The brutality of the battle scenes was expected. What I didn’t expect was the number of suicides. Whole families killing themselves off. A mother throwing her dead son, and then her live baby off a cliff before hanging herself. A tribesman who served as a policeman for the Japanese killing his wife (who died willingly), and then smothering his baby before killing himself.

While this film does have a serious length problems and a lack of characters you can really get into and identify with, it does excell in other areas. Visually, the film is absolutely beautiful. It’s shot in the mountains of Taiwan, and it’s really just stunningly beautiful. They made great use of the terrain and mountain paths for the battle scenes, and the battle scenes themselves were both exciting and well crafted, often leading to a massacre of one side or the other, and sometimes both. The suicide scenes as well, were very, very dramatic and well done. The mood in those scenes is palpable and it’s one of the few times where you really feel bad for these people. I mean, you feel bad for them in general, but those scenes are just sort of heartbreaking.

There are copious amounts of CGI effects in this film. Some look better than others. The decapitations often looked quite good, while some of the other visual effects, such as the Japanese planes flying overhead and some of the explosions were more obvious. This is the most expensive film to come out of Taiwan to date, and I’m guessing that a huge amount of the film’s budget went to CGI effects, props, village construction and paying cast members, because there were a just a huge number of people in this movie, on both sides.

The film, while slow paced at times and suffering from the issues I mentioned above, actually does a good job of protraying the real life events in a dramatic way. The film is based on actual history, and its presented in a dramatic way that puts you right into the middle of the lives of these people that have been forced to live under Japanese rule. I’m trying to think of who this film would appeal to. It’s kind of hard to say really. In a way, it’s a bit like a war film, but despite all the battles, I’m not sure I would describe it as such. It’s based on real events, so it’s more of a historical film, and yet it has so much brutal fighting in it, I’m not sure it would appeal to those looking for something historical specifically. People who really like to get into the characters would probably not find this film very satisfying, and yet, somehow this film works simply because it has some appeal in all of those areas. The quote on the cover says it’s like Braveheart with a nod to Last of the Mohicans. I’ve never actually seen either of those films, but from what I know about them, I would venture to say that if you liked either of them, you’d probably really enjoy this one as well.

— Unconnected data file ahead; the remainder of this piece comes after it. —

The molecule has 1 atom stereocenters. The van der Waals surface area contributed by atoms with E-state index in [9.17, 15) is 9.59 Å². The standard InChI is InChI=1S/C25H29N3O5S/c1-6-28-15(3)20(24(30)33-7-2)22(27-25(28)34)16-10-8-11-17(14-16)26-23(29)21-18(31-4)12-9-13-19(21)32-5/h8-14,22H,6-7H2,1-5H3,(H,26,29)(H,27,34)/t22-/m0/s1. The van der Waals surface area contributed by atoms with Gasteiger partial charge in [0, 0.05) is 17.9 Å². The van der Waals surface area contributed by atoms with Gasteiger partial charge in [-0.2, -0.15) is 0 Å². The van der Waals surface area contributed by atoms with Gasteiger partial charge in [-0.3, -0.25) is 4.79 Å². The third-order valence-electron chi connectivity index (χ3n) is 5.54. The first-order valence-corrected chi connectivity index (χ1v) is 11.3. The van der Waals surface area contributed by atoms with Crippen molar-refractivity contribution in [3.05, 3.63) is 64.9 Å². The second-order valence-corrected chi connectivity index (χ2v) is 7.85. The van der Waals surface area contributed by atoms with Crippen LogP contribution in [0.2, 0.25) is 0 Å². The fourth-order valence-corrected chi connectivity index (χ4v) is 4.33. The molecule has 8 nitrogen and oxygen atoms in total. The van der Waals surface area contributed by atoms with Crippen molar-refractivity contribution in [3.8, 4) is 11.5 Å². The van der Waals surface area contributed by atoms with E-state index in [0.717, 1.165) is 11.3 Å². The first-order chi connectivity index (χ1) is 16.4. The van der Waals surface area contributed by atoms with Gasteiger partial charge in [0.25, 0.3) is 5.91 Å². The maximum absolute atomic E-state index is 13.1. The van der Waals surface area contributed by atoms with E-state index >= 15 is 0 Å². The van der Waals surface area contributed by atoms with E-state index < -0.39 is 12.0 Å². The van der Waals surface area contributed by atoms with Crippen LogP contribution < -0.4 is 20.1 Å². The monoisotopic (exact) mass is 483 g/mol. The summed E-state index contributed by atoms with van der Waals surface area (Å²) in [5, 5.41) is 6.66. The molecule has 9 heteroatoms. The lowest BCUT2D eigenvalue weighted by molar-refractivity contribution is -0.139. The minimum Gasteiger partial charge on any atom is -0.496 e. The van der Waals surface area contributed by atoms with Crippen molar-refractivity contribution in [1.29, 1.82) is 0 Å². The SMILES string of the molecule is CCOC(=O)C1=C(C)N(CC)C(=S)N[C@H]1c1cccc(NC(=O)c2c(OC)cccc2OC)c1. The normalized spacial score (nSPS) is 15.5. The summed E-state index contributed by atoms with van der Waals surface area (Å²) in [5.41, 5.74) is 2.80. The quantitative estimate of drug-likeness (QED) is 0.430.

The blu-ray of this film includes as special features, a making of featurette, a behind the scenes look at the film, and a featurette about the make up and visual effects.

In the end, this is a very well crafted film, with some issues that bothered me, including length and lack of intimate character development. Can I recommend it despite those issues? Yes, I can, but with the caveat that I’m not seeing much rewatchability in it. It’s good to see once, for the battles, drama and intensity of it all, but I doubt you’d be up for watching it again in the next year or two after seeing it the first time. It’s good to experience it at least once though, so on that basis, I can recommend it.

By the way, I was fortunate to have received the two and a half hour version of the film to review. Well Go USA has also released a four and a half hour international version as well.

If you’d like to find out more about this film, or to pick up a copy for yourself, you can visit its page on the Well Go USA website here, or you can grab yourself a copy of the blu-ray or DVD from Amazon, or any of the other usual outlets.